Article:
Short-Wave Crystal Sets

This is a story that started 20 years ago.  I recently became involved with the Facebook Crystal Radio DX Group.  Folks there are experimenting with short-wve crystal sets, so I've become involved once again.

International broadcasting is a shadow of its former self, and my hearing is down about 10 dB.  I'm using an software-define-radio to find stations and tune the antenna. The grid-dip oscillator and freq. counter allow me to positively identify stations by frequency.

The Facebook group is running one of their listening events later this fall, and they allow "one stage of audio amplification" for short-wave crystal sets.  Part of me says that that's cheating, but then again I'd like to hear a few more stations.  So, I designed an amplifier.

This is a straight-forward "source follower" using a common 2N7000 MOSFET (see Amazon).   Component values are not overly critical, but you want the  bias resistors to be a high value, 1 Meg in my case.  The source resistor (680 Ohms) establishes the output impedance and current drawn through the transistor.  You might want to go lower on the source resistor if you're using low-impedance phones.  I'm drawing 2.2 mA from a 6-volt supply.  The 2N7000 is good for 200 mA so you have some leeway.  I tried the same circuit with a MPF102 JFET, and it seemed to work OK.

The source-follower has a voltage gain of a little less than one, so it delivers a little less than the input voltage to the load.  However because of the large difference in input and output impedances, there is a LOT of power gain.  I'm seeing more than 20 dB.

The high input impedance allows the diode to be connected to the top of the tank circuit, where its sees maximum signal voltage, without putting too much of a load on the tuned circuit.  The low output impedance makes it easy to use sound-powered phones or ear buds without the expense of a transformer.

You should alway bread-board experimental stuff.  I added a green LED to remind me to turn it off.  A power switch on a crystal set.  WTF!

My variable cap has a built in reduction drive, that's nice.  With light coupling like the one-turn primary in this case, it's worthwhile calibrating the dial.

Here's the log from the first evening's listening from Jersey City, NJ

9/2/2022 7:38 PM 9565 R, Marti Greenville, NC
9/2/2022 11:21 PM 5890 WWCR Nashville, TN
9/2/2022 11:23 PM 5935 WWCR Nashville, TN
9/2/2022 11:26 PM 6030 R. Marti Greenville, NC
9/2/2022 11:30 PM 4840 WWCR Nashville, TN
9/2/2022 11:35 PM 5040 R. Habana Cuba
9/2/2022 11:39 PM 7335 R. Marti Greenville, NC
9/2/2022 11:46 PM 9790 R.C.I. - EE Cuba

I'm using a not-too-expensive SDR and HDSDR software on a PC  to "bird dog" for the crystal set and adjust the antenna tuner.

Signals about 5 dB over S9 (S9 = 50 uV, -73 dBm) are easily copied.

Here's a useful short-wave-listening link:

Enter the frequency, and they'll tell you who's on.

The SkyWaves Short-wave Crystal-set Prototype  (2001)

Here’s some info on my recent short-wave crystal-set experiments.  The basic conclusion is that SW crystal sets are quite worthwhile, and need not be unduly elaborate to give gratifying results.  This is especially true on the US east coast where the “prime time” broadcasts are really strong.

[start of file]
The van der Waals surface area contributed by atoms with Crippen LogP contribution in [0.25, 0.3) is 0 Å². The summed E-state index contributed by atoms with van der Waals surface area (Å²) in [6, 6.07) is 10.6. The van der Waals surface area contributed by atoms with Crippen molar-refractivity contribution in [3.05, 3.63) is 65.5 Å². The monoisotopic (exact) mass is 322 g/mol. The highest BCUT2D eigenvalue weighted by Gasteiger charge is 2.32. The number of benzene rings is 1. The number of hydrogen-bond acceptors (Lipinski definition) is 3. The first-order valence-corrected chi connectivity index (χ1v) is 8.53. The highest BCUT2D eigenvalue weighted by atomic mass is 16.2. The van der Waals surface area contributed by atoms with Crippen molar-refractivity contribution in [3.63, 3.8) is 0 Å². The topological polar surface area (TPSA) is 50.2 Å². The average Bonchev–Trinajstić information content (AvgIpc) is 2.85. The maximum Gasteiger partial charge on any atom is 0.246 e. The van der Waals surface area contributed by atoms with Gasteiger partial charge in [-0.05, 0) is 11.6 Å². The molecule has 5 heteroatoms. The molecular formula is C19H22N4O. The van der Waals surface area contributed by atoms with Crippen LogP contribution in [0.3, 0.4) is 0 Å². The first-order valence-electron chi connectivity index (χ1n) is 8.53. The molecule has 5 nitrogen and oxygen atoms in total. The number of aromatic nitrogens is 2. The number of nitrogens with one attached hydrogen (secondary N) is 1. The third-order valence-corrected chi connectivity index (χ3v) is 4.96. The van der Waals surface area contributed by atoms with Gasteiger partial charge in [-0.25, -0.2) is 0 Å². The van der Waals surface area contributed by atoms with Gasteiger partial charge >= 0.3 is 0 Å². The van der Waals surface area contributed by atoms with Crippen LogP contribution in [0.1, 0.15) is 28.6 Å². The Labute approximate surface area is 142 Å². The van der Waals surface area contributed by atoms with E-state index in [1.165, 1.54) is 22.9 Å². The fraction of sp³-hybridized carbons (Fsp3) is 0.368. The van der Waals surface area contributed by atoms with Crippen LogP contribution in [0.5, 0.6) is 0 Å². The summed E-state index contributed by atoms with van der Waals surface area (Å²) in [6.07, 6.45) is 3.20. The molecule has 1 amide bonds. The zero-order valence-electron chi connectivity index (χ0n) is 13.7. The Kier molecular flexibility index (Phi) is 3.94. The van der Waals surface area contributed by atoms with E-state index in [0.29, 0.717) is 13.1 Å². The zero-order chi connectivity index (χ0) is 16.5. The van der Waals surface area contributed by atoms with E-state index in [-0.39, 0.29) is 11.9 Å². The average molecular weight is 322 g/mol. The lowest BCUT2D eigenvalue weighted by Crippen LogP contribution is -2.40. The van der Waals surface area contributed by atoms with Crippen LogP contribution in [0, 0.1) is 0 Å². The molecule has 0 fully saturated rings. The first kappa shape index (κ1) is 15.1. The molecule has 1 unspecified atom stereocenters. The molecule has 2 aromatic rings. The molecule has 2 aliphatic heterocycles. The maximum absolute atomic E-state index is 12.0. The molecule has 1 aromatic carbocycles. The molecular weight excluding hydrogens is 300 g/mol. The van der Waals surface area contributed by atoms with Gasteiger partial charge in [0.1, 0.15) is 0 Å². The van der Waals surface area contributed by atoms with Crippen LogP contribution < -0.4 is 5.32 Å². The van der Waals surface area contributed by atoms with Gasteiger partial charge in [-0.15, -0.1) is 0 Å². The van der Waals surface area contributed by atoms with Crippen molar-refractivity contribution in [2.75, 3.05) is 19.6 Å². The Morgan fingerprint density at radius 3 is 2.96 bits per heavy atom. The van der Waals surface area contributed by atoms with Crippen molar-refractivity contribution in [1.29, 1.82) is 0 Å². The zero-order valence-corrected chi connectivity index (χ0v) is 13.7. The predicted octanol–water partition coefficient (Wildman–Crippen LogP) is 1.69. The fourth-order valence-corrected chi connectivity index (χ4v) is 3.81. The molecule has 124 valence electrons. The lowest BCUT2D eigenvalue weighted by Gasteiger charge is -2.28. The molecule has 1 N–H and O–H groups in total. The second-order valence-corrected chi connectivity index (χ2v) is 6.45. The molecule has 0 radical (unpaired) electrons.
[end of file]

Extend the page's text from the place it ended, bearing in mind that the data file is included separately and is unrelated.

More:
A word of warning:  You’re likely to hear strong, clear English broadcasts from the likes of The BBC, The Voice of Viet Nam, and Radio Taipei.  Don’t believe it!  These are rebroadcast from nearby sites in US and Canada.  To sort this out, there is a good frequency list available at:

I the short time I’ve been at it, I have heard Radio Exterior de Espana , Swiss Radio International, and The Voice of Russia from my West-central NJ location. So intercontinental DX is entirely possible.  I even heard a “numbers station” on about 13.5MHz.

This is a simple double-tuned radio built around Air Dux coil stock.  I used this because it was handy, but solid bare wire of about 14 gauge on 2” PVC should work just fine.  (Strip a length of #14 Romex.)  The primary tuned circuit is Tuggle style and offers a reasonable compromise between  effective, flexible antenna matching and ease of use.  I bent down every other turn on L1 to make it easy to tap with an alligator clip.  I equipped the secondary coil with a separate “primary” winding so the set can be used in the single-tuned mode to do a quick band scan.  Coupling is controlled by moving the two sections around on the table.  The “ground” end of the coils face each other.

Some additional observations:  A secondary coil of about 4 – 4.5 uH will tune 5-18 MHz with a 365pF cap.  That’s where 95% of the action is, so band switching can be avoided.  As with most double tuned sets, a calibrated dial on the lightly-coupled secondary really helps sort things out on the air.  I’m using sound-powered phones, but signals are strong, so a modest headset will be ok for starters.  Just elininate T1, C3, and R1, and connect the headset between the diode and ground.

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